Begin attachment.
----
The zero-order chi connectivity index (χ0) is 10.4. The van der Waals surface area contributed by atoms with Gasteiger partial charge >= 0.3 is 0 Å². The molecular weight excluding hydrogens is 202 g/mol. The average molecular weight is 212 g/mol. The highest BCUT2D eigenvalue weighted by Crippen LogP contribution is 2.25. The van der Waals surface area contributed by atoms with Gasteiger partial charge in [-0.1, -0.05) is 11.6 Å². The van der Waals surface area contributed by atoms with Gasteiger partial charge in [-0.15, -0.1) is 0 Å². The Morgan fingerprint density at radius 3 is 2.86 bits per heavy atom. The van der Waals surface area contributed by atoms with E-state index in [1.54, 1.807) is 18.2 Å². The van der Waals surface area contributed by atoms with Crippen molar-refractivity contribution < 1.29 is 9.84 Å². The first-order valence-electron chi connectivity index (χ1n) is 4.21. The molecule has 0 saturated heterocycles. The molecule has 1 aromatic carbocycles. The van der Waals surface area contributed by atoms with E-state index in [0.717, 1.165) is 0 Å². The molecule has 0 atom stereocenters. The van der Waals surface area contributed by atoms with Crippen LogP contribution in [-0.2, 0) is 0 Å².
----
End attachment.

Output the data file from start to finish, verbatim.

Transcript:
The zero-order chi connectivity index (χ0) is 10.4. The van der Waals surface area contributed by atoms with Gasteiger partial charge >= 0.3 is 0 Å². The molecular weight excluding hydrogens is 202 g/mol. The average molecular weight is 212 g/mol. The highest BCUT2D eigenvalue weighted by Crippen LogP contribution is 2.25. The van der Waals surface area contributed by atoms with Gasteiger partial charge in [-0.1, -0.05) is 11.6 Å². The van der Waals surface area contributed by atoms with Gasteiger partial charge in [-0.15, -0.1) is 0 Å². The Morgan fingerprint density at radius 3 is 2.86 bits per heavy atom. The van der Waals surface area contributed by atoms with E-state index in [1.54, 1.807) is 18.2 Å². The van der Waals surface area contributed by atoms with Crippen molar-refractivity contribution < 1.29 is 9.84 Å². The first-order valence-electron chi connectivity index (χ1n) is 4.21. The molecule has 0 saturated heterocycles. The molecule has 1 aromatic carbocycles. The van der Waals surface area contributed by atoms with E-state index in [0.717, 1.165) is 0 Å². The molecule has 0 atom stereocenters. The van der Waals surface area contributed by atoms with Crippen LogP contribution in [-0.2, 0) is 0 Å².